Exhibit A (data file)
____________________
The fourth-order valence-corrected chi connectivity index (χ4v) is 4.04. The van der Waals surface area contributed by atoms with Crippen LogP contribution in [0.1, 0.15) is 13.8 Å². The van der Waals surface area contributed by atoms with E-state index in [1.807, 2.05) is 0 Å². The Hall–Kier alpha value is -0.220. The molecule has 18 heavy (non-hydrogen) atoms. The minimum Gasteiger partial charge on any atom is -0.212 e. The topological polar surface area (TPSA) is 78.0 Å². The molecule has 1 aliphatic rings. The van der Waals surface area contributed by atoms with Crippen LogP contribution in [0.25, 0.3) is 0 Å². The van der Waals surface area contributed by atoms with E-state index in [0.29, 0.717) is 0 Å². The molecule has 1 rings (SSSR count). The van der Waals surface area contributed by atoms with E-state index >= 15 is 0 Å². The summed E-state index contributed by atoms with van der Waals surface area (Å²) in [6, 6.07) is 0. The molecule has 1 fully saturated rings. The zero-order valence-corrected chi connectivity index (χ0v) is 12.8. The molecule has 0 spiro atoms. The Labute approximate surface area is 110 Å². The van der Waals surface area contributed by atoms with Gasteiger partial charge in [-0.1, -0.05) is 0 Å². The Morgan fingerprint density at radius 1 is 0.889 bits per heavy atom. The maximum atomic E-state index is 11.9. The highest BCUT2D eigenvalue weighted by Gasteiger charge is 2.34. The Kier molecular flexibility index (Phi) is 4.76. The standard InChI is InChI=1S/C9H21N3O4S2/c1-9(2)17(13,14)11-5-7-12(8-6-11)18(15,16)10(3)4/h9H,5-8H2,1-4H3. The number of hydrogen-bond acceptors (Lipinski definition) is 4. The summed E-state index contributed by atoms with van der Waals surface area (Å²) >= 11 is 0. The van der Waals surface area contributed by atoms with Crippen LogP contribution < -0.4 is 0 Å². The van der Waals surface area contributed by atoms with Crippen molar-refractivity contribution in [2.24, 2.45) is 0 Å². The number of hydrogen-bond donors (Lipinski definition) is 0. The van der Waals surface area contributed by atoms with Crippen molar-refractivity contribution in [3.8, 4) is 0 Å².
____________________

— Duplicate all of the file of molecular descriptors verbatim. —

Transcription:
The fourth-order valence-corrected chi connectivity index (χ4v) is 4.04. The van der Waals surface area contributed by atoms with Crippen LogP contribution in [0.1, 0.15) is 13.8 Å². The van der Waals surface area contributed by atoms with E-state index in [1.807, 2.05) is 0 Å². The Hall–Kier alpha value is -0.220. The molecule has 18 heavy (non-hydrogen) atoms. The minimum Gasteiger partial charge on any atom is -0.212 e. The topological polar surface area (TPSA) is 78.0 Å². The molecule has 1 aliphatic rings. The van der Waals surface area contributed by atoms with Crippen LogP contribution in [0.25, 0.3) is 0 Å². The van der Waals surface area contributed by atoms with E-state index in [0.29, 0.717) is 0 Å². The molecule has 1 rings (SSSR count). The van der Waals surface area contributed by atoms with E-state index >= 15 is 0 Å². The summed E-state index contributed by atoms with van der Waals surface area (Å²) in [6, 6.07) is 0. The molecule has 1 fully saturated rings. The zero-order valence-corrected chi connectivity index (χ0v) is 12.8. The molecule has 0 spiro atoms. The Labute approximate surface area is 110 Å². The van der Waals surface area contributed by atoms with Gasteiger partial charge in [-0.1, -0.05) is 0 Å². The Morgan fingerprint density at radius 1 is 0.889 bits per heavy atom. The maximum atomic E-state index is 11.9. The highest BCUT2D eigenvalue weighted by Gasteiger charge is 2.34. The Kier molecular flexibility index (Phi) is 4.76. The standard InChI is InChI=1S/C9H21N3O4S2/c1-9(2)17(13,14)11-5-7-12(8-6-11)18(15,16)10(3)4/h9H,5-8H2,1-4H3. The number of hydrogen-bond acceptors (Lipinski definition) is 4. The summed E-state index contributed by atoms with van der Waals surface area (Å²) >= 11 is 0. The van der Waals surface area contributed by atoms with Crippen LogP contribution < -0.4 is 0 Å². The van der Waals surface area contributed by atoms with Crippen molar-refractivity contribution in [2.24, 2.45) is 0 Å². The number of hydrogen-bond donors (Lipinski definition) is 0. The van der Waals surface area contributed by atoms with Crippen molar-refractivity contribution in [3.8, 4) is 0 Å².